Publication: Republic of Turkey: Sustainable Urban Water Supply and Sanitation
The main objective of this report is to identify and analyze the main issues faced by the WSS services in Turkey and to initiate a dialog with authorities on opportunitiesto enhance the quality, sustainability (technical and financial), and affordability of service provision as Turkey works to reach compliance with the European Union (EU) Drinking Water Directive (DWD) andthe Urban Wastewater Directive (UWWD) and with WSS related aspects of the EU Water Framework Directive (WFD). This objective is also very consistent with Turkey’s focus on reaching the recently established Sustainable Development Goals. The report identifies questions which were discussed ata high level workshop and related inputs subsequently received. Collecting and organizing the data necessary to perform in-depth analysis has provena challenge that could not be overcome in the timeframe of this study. The report therefore reliessolely on publicly available data and studies and on information collected through meetings withTurkish counterparts and EU colleagues and disseminated or validated at the workshop. This report is designed and written for high-level officials and authorities in central and localgovernments. Chapter one, which presents the sector’s main objectives, institutional arrangements,and regulatory framework, is kept short, as these are well-known to the target audience of thisreport.Chapter two presents an overview of the technical and financial status of the WSS.Chapter three compares the requirements of the EU Drinking Water and Urban Wastewater Directiveswith Turkish regulations and presents a short overview of the current compliance levels. Chapter four estimates the cost of reaching compliance with regulations related to wastewatercollection and treatment and service provisions in three scenarios: (i) under EU Urban Wastewater Directive requirements; (ii) under Turkish standards for nutrient removal in sensitive areas; and(iii) under Turkish standards of scenario 2, plus compulsory nitrogen removal treatment forcities of more than 50,000 people. It estimates the costs and operation and maintenance (O&M)requirements of existing infrastructure (per available data), incremental costs needed to complywith the regulations in each scenario, and where data is available, the related impact on O&Mand tariffs for utilities.Chapter five proposes questions worthy of further analysis which were discussed at a high-level workshop.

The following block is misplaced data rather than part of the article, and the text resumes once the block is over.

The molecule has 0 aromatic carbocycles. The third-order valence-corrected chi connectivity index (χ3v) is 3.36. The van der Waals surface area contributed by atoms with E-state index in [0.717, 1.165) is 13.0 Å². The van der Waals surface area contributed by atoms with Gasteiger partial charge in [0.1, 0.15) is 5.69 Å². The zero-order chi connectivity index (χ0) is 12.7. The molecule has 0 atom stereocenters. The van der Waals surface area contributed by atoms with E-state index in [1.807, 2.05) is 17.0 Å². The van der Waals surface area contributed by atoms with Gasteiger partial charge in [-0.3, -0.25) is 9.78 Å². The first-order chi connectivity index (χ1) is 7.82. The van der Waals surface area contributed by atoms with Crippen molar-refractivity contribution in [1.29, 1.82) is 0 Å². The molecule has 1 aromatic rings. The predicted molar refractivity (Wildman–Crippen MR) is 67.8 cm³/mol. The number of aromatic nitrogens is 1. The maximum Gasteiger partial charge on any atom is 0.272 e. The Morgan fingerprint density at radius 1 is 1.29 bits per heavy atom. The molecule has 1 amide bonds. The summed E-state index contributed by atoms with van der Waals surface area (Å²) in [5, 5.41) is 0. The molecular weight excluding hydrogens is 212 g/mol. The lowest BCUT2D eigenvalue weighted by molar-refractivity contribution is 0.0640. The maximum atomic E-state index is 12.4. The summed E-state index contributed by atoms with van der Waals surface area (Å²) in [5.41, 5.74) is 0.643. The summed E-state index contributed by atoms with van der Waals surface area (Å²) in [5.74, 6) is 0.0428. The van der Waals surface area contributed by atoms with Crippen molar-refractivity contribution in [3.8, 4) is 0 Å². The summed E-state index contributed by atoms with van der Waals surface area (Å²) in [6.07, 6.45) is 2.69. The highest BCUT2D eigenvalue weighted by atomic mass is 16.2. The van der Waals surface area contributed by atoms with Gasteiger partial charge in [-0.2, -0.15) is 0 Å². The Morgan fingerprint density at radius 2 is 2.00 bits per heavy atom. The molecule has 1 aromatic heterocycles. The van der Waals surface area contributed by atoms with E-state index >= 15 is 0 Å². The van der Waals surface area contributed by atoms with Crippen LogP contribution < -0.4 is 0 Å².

“World Bank. 2016. Republic of Turkey: Sustainable Urban Water Supply and Sanitation. © World Bank, Washington, DC. http://hdl.handle.net/10986/25860 License: CC BY 3.0 IGO.”